Delaware’s version of a Facebook-privacy law, called the “Workplace Privacy Act” (H.B. 308), will go to hearing on Wednesday before the Telecommunications, Internet, and Technology Committee in Delaware’s House of Representatives. The bill, as amended, purports to prohibit employers from requesting or requiring an employee’s or applicant’s password to his or her social-networking site.
In actuality, the bill would fail to accomplish that single objective but would, at the same time, have implications far beyond the stated objective. I wrote in a more demure tone about some of my concerns regarding this bill. But, after seeing a video update (below) in which Rich Heffron of the Delaware State Chamber of Commerce reports that the bill is likely to pass before the close of the session on June 30, it seems that a more direct approach may be in order.
I’ve outlined my many, many objections to the bill and have attached that document for those readers who may be interested in the more specifics. (HB 308, Full Text, Amendment, and Comments, PDF). For those of you more interested in the short-and-sweet edition, here’s the Executive Summary of what I consider are the most dangerous provisions:
No Friending, Even for Family
The bill would prohibit a supervisor from sending a Facebook-friend request to any other employee in the organization–even if the supervisor worked in one division in Delaware and the friend-to-be worked in a different division in Hong Kong.
A supervisor whose teenaged son works for the same employer would be prohibited from “requiring or requesting” her son’s Facebook password or “other related account information.”
Employers May Not Investigate and Employees May Not Defend Accusations Made Against Them
The bill would prohibit an employer from investigating a report that an employee posted something to his Facebook page, such as: (a) a threat to commit workplace violence; (b) release of information protected by HIPPA and/or the state data-breach laws; (c) communication of trade-secret information; or (d) any number of other wrongdoings.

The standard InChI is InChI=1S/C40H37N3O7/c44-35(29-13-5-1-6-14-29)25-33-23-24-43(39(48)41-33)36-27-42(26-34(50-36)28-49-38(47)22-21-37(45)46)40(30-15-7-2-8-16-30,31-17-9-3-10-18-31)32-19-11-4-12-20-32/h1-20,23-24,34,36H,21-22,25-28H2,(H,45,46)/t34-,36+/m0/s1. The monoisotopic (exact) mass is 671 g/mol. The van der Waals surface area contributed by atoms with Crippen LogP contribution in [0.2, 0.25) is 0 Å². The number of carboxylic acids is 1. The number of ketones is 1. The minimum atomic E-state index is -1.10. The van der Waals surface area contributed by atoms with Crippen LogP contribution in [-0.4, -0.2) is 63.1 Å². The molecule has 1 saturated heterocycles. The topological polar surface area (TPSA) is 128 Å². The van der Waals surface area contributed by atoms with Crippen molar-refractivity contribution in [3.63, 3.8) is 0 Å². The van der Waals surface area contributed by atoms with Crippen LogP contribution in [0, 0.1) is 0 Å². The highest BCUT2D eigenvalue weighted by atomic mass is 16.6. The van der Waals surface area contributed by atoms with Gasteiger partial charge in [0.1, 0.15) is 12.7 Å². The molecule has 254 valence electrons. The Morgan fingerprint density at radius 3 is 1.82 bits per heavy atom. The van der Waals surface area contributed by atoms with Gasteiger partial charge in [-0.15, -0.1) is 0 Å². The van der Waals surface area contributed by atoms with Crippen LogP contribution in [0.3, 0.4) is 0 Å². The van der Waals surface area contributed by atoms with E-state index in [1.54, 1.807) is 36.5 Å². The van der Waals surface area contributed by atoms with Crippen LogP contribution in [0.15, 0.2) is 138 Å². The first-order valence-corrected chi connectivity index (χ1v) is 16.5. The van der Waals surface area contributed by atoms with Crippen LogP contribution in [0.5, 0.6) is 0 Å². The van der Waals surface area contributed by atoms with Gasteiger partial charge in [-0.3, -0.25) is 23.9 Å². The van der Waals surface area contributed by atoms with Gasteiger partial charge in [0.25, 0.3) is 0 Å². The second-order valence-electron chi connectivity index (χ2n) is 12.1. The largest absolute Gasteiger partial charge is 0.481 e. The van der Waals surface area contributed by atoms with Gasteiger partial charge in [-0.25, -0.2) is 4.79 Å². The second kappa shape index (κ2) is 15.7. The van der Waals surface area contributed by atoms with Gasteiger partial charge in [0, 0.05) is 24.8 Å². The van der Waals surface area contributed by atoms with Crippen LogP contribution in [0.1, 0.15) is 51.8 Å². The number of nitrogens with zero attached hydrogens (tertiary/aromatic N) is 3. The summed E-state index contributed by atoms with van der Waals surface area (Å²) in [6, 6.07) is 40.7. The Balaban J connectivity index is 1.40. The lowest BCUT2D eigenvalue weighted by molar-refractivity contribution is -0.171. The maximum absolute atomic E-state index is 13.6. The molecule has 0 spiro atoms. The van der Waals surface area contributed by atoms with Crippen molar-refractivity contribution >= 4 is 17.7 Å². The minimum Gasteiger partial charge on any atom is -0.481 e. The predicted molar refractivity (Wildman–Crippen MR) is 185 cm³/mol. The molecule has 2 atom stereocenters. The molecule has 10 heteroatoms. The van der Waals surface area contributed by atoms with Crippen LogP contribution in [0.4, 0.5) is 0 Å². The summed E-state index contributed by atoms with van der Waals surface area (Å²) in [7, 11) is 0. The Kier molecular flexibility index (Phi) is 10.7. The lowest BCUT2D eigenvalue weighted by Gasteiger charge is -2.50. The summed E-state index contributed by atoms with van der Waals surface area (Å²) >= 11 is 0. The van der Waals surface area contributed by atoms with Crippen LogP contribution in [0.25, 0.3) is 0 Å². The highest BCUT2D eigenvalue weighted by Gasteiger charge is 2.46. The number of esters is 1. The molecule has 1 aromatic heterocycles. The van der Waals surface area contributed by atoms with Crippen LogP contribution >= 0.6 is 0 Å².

Not only would the employer be prohibited from asking the alleged wrongdoer about the allegations but the employer would also be prohibited from asking the accuser to support the allegations with proof of what she saw on Facebook that prompted her to make the report. In short, the employer would have no choice but to fie the accused–regardless of whether the individual wanted to clear his name.
The Rule, Though Too Broad, Is Swallowed By Its Exemptions–for Some Sectors
Yet, despite the incredibly overreaching effects of the bill, it is, at the same time, simply insufficient in its narrowness. the bill falls far short of satisfying its supposed purpose–i.e., to prevent employers from requiring employees and applicants to relinquish access to their social-media accounts in the name of a job. The two most glaring failures in this regard include the stated exemptions for:
- Law Enforcement, who are altogether exempt from the provisions of the bill; and
- The Department of Corrections, . . . maybe.
The exemption for the Department of Corrections is trickier. Although the bill seems to to exempt the DOC from the prohibitions in the bill, it is not entirely clear because the bill also states that the DOC shall not be prohibited “from accessing an employee’s social networking site for purposes of employee supervision and retention.”
Pardon me? If you think you know what such purposes may include, I’d love to hear about it.
Don’t Say I Haven’t Tried
Lest you think that I am the type who rushes to judgement and who condemns that which I did not create, let me take a preemptive strike against such conclusions. I forwarded my prior post and my comments to the sponsor for the Committee’s consideration and review.
My question is this: Can we see eye to eye on an overly broad, unworkable law that has far-reaching implications for employees and employers? Despite what my business card may say, anyone who knows me knows that I come down squarely in the middle between “employer and employee,” which is the only place I believe anything productive can be accomplished.
One of my biggest concerns about the bill is the scenario discussed above, in which the employee who is wrongly accused but who is unable to defend himself and who loses his employment as a result. Nor can I imagine any legitimate basis for there to be exemptions for law enforcement or the Department of Corrections as they are drafted in the proposed legislation. Thus, the concerns raised on behalf of employees are as strong as the problems raised by the bill for employers.
Call to Action, Delaware Employers and Employees
If you are a Delaware employer, a Delaware employee who uses social media and/or social-networking sites like Facebook, business proponent, or defender of civil liberties, I humbly suggest that you call your state representative between now and Wednesday at 3 p.m. to express the concerns you may have. And feel free to forward along my Comment Outline.